A good Selesnya deck has a lot of token generation with mana ramp. You also want to play cards that buff your tokens and big creatures to act as finishers.

Orzhov - White and Black: This combo is based on what are essentially vampires. Orzhov finds you using cards which steal life from your foes while increasing yours. You will also use the removal from both colors to keep your enemy’s creatures at bay to ensure you retain the advantage. Several Orzhov decks also use enchantment cards and token generation.

An Orzhov deck has plenty of life-stealing as well life gain. You will also want some creatures which synergize with the life steal as well as removal cards.

Boros - White and Red: Boros is all about aggression. Boros utilizes cards that allow your creatures to attack when played, increase the attack of your creatures, or other such benefits. On top of the aggressive creatures and enchantments, Boros has the removal of both red and white.

Boros decks are extremely aggressive. Boros decks are built to attack as soon and often as possible. You will want low mana cost creatures and buffs for your creatures. You will also want to add removal in order to slow your opponent down and prevent them to play blockers to block your aggressive attempts.

Azorius - Blue and White: These decks can be a major pain to play against. These decks have some serious control and will make your day miserable if you aren’t wise when playing against them. These decks usually revolve around controlling the board in nearly every facet and dominating the skies. These decks also have plenty of card draw in order to maintain a card advantage over their opponents.

You want to add plenty of cards to ensure you maintain control of the board, whether it is by tapping your foe’s creatures, reducing attacker’s damage done, or other sorts of trickery. Add some card draw and some flying creatures on top of the control and you have the basis for an Azorius deck.

Dimir - Black and Blue: Ah Dimir. The embodiment of trickery in Magic, Dimir is the ultimate foil deck. Dimir revolves around foiling anything your enemy plays while playing creatures of your own that are unblockable or other such tricks. Milling your opposition’s decks into their graveyard is another tenet of Dimir. Dimir is my personal favorite and once you play a game with a Dimir deck, you will see why.

A Dimir deck needs counterspells, trickery spells, or milling in order to be effective. You also want to add some creatures that have some special effects which will make them difficult for your foes to remove.

Rakdos - Black and Red: Rakdos is all about chaos and destruction. Rakdos usually employs aggressive creatures who might have some drawbacks but make up for it with ferocity. This combo also employs the removal and burn of black and red. Sacrificing your creatures or something of yours in order to damage your opponent is another key tenant of this combination. Also, some kickass demon and devil creatures!

Rakdos employs a lot of removal and punishment spells. Aggressive creatures are a key focus as well as the removal. There will also be enchantments which devastate their opposition.

Golgari - Green and Black: Death means nothing to the Golgari. The Golgari combination is about reanimation and utilizing your graveyard, as well your opponent’s, to your advantage. The creatures usually have an effect that triggers upon death or allows them to be beneficial after death. On top of the creatures and reanimation, Golgari utilizes removal in order fill graveyards with creatures to reanimate.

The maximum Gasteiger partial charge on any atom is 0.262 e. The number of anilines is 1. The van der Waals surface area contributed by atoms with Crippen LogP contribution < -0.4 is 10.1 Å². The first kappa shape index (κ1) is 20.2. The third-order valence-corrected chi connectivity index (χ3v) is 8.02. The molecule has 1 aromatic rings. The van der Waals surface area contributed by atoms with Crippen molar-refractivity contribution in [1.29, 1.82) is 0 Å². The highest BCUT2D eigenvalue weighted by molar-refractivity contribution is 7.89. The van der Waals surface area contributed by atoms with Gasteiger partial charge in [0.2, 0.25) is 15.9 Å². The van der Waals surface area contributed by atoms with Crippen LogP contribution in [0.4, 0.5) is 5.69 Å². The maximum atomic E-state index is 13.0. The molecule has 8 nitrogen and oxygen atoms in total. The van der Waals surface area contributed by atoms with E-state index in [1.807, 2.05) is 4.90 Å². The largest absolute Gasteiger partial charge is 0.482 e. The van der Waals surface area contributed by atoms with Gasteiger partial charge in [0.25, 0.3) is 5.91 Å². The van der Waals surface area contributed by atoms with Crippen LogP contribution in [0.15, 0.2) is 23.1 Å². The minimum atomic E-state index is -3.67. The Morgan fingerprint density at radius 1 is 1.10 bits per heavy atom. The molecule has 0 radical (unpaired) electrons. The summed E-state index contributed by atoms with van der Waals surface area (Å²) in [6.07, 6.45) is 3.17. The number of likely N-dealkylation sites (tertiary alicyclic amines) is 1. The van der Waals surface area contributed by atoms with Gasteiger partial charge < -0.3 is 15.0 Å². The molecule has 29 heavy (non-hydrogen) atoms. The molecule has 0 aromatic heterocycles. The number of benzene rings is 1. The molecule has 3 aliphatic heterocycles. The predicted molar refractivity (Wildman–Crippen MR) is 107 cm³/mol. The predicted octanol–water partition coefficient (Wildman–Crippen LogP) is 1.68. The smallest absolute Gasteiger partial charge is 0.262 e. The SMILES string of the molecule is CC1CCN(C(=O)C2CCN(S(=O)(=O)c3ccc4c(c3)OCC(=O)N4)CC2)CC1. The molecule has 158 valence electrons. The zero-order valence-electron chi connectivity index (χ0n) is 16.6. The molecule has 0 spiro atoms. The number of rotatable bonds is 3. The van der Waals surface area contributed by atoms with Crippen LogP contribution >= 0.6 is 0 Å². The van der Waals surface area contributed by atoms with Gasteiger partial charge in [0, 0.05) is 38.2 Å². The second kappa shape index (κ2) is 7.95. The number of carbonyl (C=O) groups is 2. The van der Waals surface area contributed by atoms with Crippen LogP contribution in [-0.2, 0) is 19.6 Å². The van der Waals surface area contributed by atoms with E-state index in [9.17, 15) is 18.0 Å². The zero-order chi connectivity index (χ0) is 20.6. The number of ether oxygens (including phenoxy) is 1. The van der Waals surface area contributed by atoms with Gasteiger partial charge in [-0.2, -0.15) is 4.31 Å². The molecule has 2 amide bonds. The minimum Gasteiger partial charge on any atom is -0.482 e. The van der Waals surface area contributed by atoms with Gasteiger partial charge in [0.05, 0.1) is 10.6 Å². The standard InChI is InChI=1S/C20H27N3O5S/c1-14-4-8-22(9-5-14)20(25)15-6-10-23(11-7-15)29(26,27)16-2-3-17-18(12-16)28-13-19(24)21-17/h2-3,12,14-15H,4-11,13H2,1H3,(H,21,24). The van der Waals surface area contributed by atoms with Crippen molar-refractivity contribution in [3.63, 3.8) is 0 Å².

You want reanimation in your Golgari deck. There will also be creatures that are beneficial or have benefits upon their death. Removal is a necessity as well as the reanimation in order to make a strong Golgari deck.

Izzet - Red and Blue: Burn baby burn! Izzet is all about the burn spells. On top of burn spells, Izzet revolves around countering spells, card draw, and creatures to pick away at their foe’s health.

Besides the burns, you want to add card draw and counter spells to your Izzet deck. You will want some creatures in order to block or pick away at your enemy’s health. The burn is the foundation though.

Simic - Green and Blue: Simic usually revolves around making your creatures stronger in the form of counters, creating tokens, or swapping creatures in play with ones in your deck. Simic has some mana ramp, and the creatures sometimes have properties of blue such as countering spells and drawing cards.

A Simic deck needs ways to buff your creatures in order to thrive. Most Simic cards have ways to place counters on your creatures as well as increase the amount of mana you can utilize. Once a Simic deck gets rolling, it can be difficult to stop.

Gruul - Green and Red: Some of the biggest creatures in Magic are home to the Gruul guild. Besides gigantic creatures, Gruul also utilizes burn and destruction spells to slow their enemies down before unleashing hell. A well-built Gruul deck is a terrifying thing to behold.

Mana ramp is a must for a Gruul deck. In order to play the behemoth creatures, you must utilize mana acceleration in order to play your trump cards. Some burn spells as well as destruction of enemy enchantments and such is a must. Suppress their board, flood your field with mana, and unleash massive creatures. WIN! 

This list has covered all of the mono-colored and dual-colored deck combinations. While there are tri-colored deck combinations, those will be covered in another post. There you will meet my favorite, Kaalia. 

If you have any questions or tips to share, feel free to sound off in the comments! Until then, get to dueling. I’ll see you on the battlefield!